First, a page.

I have been re-reading some of Marsilio Ficino’s commentary on Plato’s Symposium. Ficino was writing in 1475 at the beginning of the Italian Renaissance. He is basically continuing the Platonic thought in the tradition of Plotinus. Beauty and Love are very closely related and are almost synonymous with the morally good. It is all tied up in a cosmology that is all but unusable in a modern context. He relates art to concepts like “the Angelic mind”, the “World-Soul”, and the “Body of the World.” Of course, all love of Beauty is ultimately love of God for Ficino. That’s a little different than St. Augustine’s cautious attitude toward beautiful things, but they are both so indebted to Plotinus that some passages could be interchangeable despite 1000 years separating them.
One thing for which Ficino is invaluable, however, is a practical guide for checking to see if your face is a properly proportioned Italian Renaissance face. If your like me, you’ve already had that moment when you missed your bus stop because you were lost in contemplation over life’s perennial questions:
“If I had been born in Italy 535 years ago, would my face be the sort of face that would have inspired Michelangelo, or would I have had to settle for a Bronzino or a Vasari? Is there any way to get an astrolabe or some other medieval measuring device to figure out if my face corresponds to the Fibonacci series?”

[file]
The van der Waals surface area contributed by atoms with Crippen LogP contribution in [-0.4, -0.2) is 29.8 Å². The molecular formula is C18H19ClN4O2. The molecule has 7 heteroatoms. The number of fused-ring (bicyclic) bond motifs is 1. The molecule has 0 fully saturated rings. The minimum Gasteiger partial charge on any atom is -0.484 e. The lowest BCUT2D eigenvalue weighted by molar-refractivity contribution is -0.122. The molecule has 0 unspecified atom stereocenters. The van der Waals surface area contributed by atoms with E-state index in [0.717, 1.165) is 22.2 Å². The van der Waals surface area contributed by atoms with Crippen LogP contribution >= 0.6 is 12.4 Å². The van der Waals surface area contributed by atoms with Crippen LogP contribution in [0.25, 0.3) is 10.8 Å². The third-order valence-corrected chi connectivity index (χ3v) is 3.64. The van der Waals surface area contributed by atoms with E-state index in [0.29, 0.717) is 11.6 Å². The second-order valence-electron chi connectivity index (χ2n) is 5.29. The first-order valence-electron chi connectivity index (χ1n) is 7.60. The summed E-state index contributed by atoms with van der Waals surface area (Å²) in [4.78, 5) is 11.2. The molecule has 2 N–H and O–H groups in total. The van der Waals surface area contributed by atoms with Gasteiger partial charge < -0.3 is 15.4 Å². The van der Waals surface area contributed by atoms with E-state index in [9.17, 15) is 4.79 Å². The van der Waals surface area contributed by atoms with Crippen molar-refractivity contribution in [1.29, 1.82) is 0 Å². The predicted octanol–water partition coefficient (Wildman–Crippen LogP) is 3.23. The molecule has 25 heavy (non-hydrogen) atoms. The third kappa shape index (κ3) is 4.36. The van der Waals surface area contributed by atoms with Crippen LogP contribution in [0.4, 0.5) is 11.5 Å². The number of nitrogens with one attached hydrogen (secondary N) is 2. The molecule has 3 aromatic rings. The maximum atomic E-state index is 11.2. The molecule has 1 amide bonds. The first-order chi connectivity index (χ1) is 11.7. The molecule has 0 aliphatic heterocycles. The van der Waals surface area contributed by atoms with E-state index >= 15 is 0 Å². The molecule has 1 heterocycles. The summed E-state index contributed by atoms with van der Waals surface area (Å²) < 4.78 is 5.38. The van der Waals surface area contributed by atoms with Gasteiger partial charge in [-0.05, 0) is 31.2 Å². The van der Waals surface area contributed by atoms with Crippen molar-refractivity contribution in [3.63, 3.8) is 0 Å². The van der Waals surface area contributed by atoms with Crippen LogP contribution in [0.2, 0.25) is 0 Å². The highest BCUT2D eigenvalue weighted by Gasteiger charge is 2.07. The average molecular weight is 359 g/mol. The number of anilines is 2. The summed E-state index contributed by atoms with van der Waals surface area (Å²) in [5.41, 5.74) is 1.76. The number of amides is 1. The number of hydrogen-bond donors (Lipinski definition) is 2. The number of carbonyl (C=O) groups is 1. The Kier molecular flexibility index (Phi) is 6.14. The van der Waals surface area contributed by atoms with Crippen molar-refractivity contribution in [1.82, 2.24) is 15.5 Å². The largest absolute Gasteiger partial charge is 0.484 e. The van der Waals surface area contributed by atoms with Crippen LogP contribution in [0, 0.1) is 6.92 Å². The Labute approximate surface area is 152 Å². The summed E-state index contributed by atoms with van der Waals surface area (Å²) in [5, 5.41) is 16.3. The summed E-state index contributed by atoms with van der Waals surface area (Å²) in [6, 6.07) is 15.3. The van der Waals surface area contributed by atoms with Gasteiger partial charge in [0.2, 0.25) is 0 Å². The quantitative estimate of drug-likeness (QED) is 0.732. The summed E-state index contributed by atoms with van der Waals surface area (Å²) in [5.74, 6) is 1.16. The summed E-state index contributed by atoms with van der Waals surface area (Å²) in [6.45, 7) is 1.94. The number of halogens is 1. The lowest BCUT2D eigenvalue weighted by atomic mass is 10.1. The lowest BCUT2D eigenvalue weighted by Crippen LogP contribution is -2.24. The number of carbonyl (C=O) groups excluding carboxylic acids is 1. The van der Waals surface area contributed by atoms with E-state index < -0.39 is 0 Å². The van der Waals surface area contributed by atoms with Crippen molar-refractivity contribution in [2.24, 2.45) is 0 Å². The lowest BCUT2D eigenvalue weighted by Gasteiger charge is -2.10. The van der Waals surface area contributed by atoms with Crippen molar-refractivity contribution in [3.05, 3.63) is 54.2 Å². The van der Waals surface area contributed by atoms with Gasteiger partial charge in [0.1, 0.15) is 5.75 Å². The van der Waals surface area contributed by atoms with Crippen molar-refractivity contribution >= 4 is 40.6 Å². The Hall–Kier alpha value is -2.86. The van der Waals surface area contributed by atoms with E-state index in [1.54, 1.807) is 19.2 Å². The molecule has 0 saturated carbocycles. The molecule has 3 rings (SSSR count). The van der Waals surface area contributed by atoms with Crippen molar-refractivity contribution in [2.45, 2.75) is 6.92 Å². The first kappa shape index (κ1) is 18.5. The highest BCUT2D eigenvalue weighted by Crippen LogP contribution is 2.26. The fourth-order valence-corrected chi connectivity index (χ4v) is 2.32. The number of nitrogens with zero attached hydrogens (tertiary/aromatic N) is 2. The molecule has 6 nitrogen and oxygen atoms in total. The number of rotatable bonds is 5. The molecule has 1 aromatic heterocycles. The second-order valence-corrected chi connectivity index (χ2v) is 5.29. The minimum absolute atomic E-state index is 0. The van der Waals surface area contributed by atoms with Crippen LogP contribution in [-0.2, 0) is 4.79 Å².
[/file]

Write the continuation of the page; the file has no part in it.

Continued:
Fortunately, Ficino has given us an easier way, and you can use it while riding the bus!
1. Three noses placed end to end will equal the length of one face.
2. The semi-circles of both ears joined together will equal the circle of the open mouth.
3. The joining of the eyebrows will also give the same result.
4. The length of the nose will match the length of the lips, and so also will that of the ears.
5. The two circles of the eyes will equal one opening of the mouth.
6. Eight heads will compass the height of the body.
7. The same distance will also be measured by the spread of the arms to the side, and likewise of the legs and feet.
Of course, when I first discovered Ficino’s method, I spent some time measuring my nose to face ratio with my hands. I have found that this draws practically no attention when using public transportation. People are always touching their faces on the bus, and you will likely draw more attention to yourself without some sort of eccentric behavior.
In addition to using the system, I am also proposing that we begin using his name as a verb. We can say things like, “May I Ficino you?” to ask someone before we check if their joined eyebrows are the same length as their mouth. Shopkeepers can say, “I’ve just Ficinoed that customer, and we will need a bigger hat size to compensate for the semi-circles of the ears.”
For now, have fun Ficinoing each other, and please send your comments about other practical uses of the system and the stories of your own Ficinoing.